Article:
Using osmotic deswelling of microgel particles to control the mechanical properties of pH-responsive hydrogel composites

Sarah Lally, Ruixue Liu, Chonlakan Supasuteekul, Brian R. Saunders, Tony Freemont

    Research output: Contribution to journalArticlepeer-review

    Abstract

    The ability to tune the mechanical properties of hydrogel composites through the rational design of their constituents has excellent potential for providing advanced hydrogels for regenerative medicine applications. In this study we investigate the morphology and mechanical properties of a new family of pH-responsive hydrogel composites. They were prepared by adding crosslinking monomers (X) to concentrated dispersions of pH-responsive poly(EA/MAA/BDD) (ethylacrylate, methacrylic acid and butanediol diacrylate) MG particles. These MG/X dispersions formed physical gels. The dispersions were then polymerised to give pH-responsive hydrogel composites containing MGs, which are termed here as MG/H-X. The MG particles swelled strongly when the pH exceeded 6.0. The added crosslinking monomers were either ethyleneglycol dimethacrylate (EGD) or poly(ethylene glycol) dimethacrylate (PEGD). The latter had molecular weights in the range of 330 to 750 g/mol. If X had a molecular weight of 330 g/mol, or more, osmotic deswelling of the MG particles occurred. This strongly affected both the gelation behaviour of the MG/X dispersions and the mechanical properties of the chemically crosslinked MG/H-X hydrogel composites. For these new hydrogel composites X acted in two ways; it directed the morphology through osmotic deswelling of the MG particles and also provided a source of crosslinking. The storage modulus of the hydrogel composites was tuneable over a range of five orders of magnitude. The MG/H-X hydrogel composites showed pH-dependent swelling and mechanical properties. The hydrogel composites could also be prepared using poly(EA/MAA/EGD) and poly(EA/MAA/PEGD550) microgels. The simple method introduced here should enable construction of a wide range of pH-responsive hydrogel composites containing microgels with morphologies that can be tuned at the length scale of the MG particles, i.e., about 100 to 500 nm. © 2011 The Royal Society of Chemistry.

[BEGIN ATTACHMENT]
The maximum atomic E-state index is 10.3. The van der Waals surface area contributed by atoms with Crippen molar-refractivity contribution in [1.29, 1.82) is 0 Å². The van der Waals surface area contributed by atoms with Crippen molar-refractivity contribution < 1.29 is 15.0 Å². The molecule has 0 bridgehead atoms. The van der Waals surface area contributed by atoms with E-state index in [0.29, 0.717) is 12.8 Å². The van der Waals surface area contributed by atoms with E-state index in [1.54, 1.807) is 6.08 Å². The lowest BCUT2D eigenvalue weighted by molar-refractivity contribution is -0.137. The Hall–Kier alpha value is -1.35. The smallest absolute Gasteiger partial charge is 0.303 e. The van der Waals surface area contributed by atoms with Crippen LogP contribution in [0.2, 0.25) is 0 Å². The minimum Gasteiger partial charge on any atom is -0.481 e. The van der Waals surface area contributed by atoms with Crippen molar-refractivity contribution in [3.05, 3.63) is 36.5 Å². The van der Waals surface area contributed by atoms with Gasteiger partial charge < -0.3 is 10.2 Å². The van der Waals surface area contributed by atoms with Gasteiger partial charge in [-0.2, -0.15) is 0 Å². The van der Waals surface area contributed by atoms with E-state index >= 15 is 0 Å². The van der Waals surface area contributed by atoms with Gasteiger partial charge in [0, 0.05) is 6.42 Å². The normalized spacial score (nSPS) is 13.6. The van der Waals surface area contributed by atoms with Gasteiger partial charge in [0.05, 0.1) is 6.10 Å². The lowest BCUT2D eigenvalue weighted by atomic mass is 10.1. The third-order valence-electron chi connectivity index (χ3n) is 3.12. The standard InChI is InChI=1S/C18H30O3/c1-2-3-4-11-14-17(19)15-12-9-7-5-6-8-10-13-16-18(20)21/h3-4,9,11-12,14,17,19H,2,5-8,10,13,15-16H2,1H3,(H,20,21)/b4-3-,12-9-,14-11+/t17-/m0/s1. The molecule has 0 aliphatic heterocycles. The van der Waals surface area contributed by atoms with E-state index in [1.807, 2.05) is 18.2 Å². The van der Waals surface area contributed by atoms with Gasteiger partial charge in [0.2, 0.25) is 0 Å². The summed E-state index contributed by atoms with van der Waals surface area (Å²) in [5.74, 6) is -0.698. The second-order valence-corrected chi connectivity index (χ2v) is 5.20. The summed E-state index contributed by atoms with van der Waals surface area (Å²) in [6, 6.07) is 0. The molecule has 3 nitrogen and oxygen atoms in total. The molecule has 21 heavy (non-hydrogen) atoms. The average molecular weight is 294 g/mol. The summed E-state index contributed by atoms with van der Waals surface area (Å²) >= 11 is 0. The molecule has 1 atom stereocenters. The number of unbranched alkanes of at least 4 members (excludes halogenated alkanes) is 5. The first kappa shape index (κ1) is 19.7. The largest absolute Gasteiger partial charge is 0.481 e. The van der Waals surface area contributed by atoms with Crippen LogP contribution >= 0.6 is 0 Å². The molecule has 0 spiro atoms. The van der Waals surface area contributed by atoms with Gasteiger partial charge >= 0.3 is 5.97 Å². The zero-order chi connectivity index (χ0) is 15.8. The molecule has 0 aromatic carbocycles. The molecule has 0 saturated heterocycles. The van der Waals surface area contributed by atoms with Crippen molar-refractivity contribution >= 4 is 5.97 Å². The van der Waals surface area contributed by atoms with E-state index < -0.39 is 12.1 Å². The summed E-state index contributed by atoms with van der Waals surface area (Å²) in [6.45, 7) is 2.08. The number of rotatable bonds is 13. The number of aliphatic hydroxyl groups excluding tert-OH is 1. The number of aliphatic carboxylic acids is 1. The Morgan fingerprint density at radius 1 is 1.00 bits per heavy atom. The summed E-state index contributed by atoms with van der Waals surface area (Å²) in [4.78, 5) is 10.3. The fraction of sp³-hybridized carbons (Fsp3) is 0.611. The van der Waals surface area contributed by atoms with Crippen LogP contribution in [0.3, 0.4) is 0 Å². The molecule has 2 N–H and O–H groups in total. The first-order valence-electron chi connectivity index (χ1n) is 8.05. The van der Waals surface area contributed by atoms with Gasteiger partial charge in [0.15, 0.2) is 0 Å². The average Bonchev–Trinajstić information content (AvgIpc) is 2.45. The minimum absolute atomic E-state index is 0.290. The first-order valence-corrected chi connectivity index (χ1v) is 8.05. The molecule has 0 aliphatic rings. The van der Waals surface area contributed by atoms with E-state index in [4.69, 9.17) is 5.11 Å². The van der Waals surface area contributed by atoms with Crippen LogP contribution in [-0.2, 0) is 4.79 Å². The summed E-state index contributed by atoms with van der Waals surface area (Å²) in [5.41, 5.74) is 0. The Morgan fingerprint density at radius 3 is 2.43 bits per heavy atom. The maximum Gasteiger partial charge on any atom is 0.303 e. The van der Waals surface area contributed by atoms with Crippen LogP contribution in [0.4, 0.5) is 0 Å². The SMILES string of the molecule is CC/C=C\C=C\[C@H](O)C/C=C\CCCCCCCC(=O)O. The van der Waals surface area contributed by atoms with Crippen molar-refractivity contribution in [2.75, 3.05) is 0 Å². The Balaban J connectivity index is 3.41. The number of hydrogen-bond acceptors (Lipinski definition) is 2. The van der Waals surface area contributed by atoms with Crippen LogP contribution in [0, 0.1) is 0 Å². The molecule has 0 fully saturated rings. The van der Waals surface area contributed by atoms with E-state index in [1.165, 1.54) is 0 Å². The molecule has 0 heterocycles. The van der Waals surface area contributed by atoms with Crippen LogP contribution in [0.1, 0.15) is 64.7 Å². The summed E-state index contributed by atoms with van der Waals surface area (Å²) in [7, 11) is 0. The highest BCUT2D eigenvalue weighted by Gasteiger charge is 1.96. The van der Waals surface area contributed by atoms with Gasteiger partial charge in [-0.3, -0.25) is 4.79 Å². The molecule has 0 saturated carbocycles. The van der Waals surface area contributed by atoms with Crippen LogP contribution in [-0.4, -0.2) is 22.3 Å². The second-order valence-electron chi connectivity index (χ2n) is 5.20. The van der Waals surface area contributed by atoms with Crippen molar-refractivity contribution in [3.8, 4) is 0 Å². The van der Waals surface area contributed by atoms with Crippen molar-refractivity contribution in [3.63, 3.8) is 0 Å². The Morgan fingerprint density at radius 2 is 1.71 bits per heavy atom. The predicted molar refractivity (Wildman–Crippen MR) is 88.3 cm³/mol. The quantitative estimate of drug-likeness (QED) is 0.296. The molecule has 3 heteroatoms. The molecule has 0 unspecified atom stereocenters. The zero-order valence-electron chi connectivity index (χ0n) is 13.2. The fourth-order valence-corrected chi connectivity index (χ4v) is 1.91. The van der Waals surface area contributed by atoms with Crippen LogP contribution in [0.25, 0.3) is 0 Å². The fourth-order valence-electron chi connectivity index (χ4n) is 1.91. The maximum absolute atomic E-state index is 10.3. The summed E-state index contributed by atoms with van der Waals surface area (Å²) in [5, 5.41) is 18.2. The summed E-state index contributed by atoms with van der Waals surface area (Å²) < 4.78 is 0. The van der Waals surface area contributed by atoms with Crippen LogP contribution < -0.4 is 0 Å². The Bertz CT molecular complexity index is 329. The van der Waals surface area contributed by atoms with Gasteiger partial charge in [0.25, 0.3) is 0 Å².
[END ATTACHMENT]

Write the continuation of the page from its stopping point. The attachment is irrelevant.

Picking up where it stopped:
Original languageEnglish
    Pages (from-to)17719-17728
    Number of pages9
    JournalJournal of Materials Chemistry
    Volume21
    Issue number44
    DOIs
    Publication statusPublished - 28 Nov 2011

    Fingerprint

    Dive into the research topics of 'Using osmotic deswelling of microgel particles to control the mechanical properties of pH-responsive hydrogel composites'. Together they form a unique fingerprint.

    Cite this